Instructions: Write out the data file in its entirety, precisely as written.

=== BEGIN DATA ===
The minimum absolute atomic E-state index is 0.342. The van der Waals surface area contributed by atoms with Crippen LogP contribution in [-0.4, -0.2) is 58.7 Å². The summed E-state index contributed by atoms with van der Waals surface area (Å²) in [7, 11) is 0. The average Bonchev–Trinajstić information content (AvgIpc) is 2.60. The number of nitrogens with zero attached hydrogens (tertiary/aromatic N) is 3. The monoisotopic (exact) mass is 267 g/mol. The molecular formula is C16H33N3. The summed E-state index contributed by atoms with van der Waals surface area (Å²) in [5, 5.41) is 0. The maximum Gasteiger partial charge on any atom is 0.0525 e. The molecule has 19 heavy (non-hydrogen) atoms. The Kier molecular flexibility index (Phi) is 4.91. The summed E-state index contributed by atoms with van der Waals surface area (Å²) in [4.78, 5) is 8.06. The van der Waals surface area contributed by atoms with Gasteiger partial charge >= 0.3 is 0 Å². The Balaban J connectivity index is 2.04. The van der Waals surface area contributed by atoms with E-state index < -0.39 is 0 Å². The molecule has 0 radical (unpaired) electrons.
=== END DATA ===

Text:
The minimum absolute atomic E-state index is 0.342. The van der Waals surface area contributed by atoms with Crippen LogP contribution in [-0.4, -0.2) is 58.7 Å². The summed E-state index contributed by atoms with van der Waals surface area (Å²) in [7, 11) is 0. The average Bonchev–Trinajstić information content (AvgIpc) is 2.60. The number of nitrogens with zero attached hydrogens (tertiary/aromatic N) is 3. The monoisotopic (exact) mass is 267 g/mol. The molecular formula is C16H33N3. The summed E-state index contributed by atoms with van der Waals surface area (Å²) in [5, 5.41) is 0. The maximum Gasteiger partial charge on any atom is 0.0525 e. The molecule has 19 heavy (non-hydrogen) atoms. The Kier molecular flexibility index (Phi) is 4.91. The summed E-state index contributed by atoms with van der Waals surface area (Å²) in [4.78, 5) is 8.06. The van der Waals surface area contributed by atoms with Gasteiger partial charge >= 0.3 is 0 Å². The Balaban J connectivity index is 2.04. The van der Waals surface area contributed by atoms with E-state index < -0.39 is 0 Å². The molecule has 0 radical (unpaired) electrons.